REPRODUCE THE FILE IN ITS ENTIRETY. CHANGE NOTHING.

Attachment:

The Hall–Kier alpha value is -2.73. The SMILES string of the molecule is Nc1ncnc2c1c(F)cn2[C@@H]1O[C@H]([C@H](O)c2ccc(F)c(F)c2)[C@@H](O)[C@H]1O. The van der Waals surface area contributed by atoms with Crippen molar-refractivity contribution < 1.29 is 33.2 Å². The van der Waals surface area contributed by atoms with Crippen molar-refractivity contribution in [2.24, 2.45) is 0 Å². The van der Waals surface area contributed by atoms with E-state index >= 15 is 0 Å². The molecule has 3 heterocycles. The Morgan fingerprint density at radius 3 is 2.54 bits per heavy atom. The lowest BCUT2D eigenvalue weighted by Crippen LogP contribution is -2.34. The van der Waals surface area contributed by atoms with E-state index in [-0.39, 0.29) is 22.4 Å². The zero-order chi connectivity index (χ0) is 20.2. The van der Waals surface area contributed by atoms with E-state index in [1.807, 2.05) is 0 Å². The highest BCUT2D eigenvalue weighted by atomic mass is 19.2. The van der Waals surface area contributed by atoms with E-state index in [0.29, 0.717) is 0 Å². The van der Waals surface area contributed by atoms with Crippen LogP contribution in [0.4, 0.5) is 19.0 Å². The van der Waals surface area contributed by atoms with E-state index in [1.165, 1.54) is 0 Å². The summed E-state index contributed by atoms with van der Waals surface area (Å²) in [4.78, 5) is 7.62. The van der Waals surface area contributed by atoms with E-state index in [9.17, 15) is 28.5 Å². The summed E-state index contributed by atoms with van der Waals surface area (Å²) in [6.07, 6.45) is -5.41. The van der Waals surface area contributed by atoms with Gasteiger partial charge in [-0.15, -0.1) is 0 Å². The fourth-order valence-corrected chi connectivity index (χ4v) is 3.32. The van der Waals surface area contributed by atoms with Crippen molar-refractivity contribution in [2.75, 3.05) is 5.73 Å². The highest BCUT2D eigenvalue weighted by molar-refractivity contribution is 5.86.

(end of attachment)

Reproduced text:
The Hall–Kier alpha value is -2.73. The SMILES string of the molecule is Nc1ncnc2c1c(F)cn2[C@@H]1O[C@H]([C@H](O)c2ccc(F)c(F)c2)[C@@H](O)[C@H]1O. The van der Waals surface area contributed by atoms with Crippen molar-refractivity contribution < 1.29 is 33.2 Å². The van der Waals surface area contributed by atoms with Crippen molar-refractivity contribution in [2.24, 2.45) is 0 Å². The van der Waals surface area contributed by atoms with E-state index >= 15 is 0 Å². The molecule has 3 heterocycles. The Morgan fingerprint density at radius 3 is 2.54 bits per heavy atom. The lowest BCUT2D eigenvalue weighted by Crippen LogP contribution is -2.34. The van der Waals surface area contributed by atoms with E-state index in [-0.39, 0.29) is 22.4 Å². The zero-order chi connectivity index (χ0) is 20.2. The van der Waals surface area contributed by atoms with E-state index in [1.807, 2.05) is 0 Å². The highest BCUT2D eigenvalue weighted by atomic mass is 19.2. The van der Waals surface area contributed by atoms with E-state index in [0.29, 0.717) is 0 Å². The van der Waals surface area contributed by atoms with Crippen LogP contribution in [0.4, 0.5) is 19.0 Å². The van der Waals surface area contributed by atoms with E-state index in [1.165, 1.54) is 0 Å². The summed E-state index contributed by atoms with van der Waals surface area (Å²) in [4.78, 5) is 7.62. The van der Waals surface area contributed by atoms with E-state index in [9.17, 15) is 28.5 Å². The summed E-state index contributed by atoms with van der Waals surface area (Å²) in [6.07, 6.45) is -5.41. The van der Waals surface area contributed by atoms with Gasteiger partial charge in [-0.15, -0.1) is 0 Å². The fourth-order valence-corrected chi connectivity index (χ4v) is 3.32. The van der Waals surface area contributed by atoms with Crippen molar-refractivity contribution in [2.75, 3.05) is 5.73 Å². The highest BCUT2D eigenvalue weighted by molar-refractivity contribution is 5.86.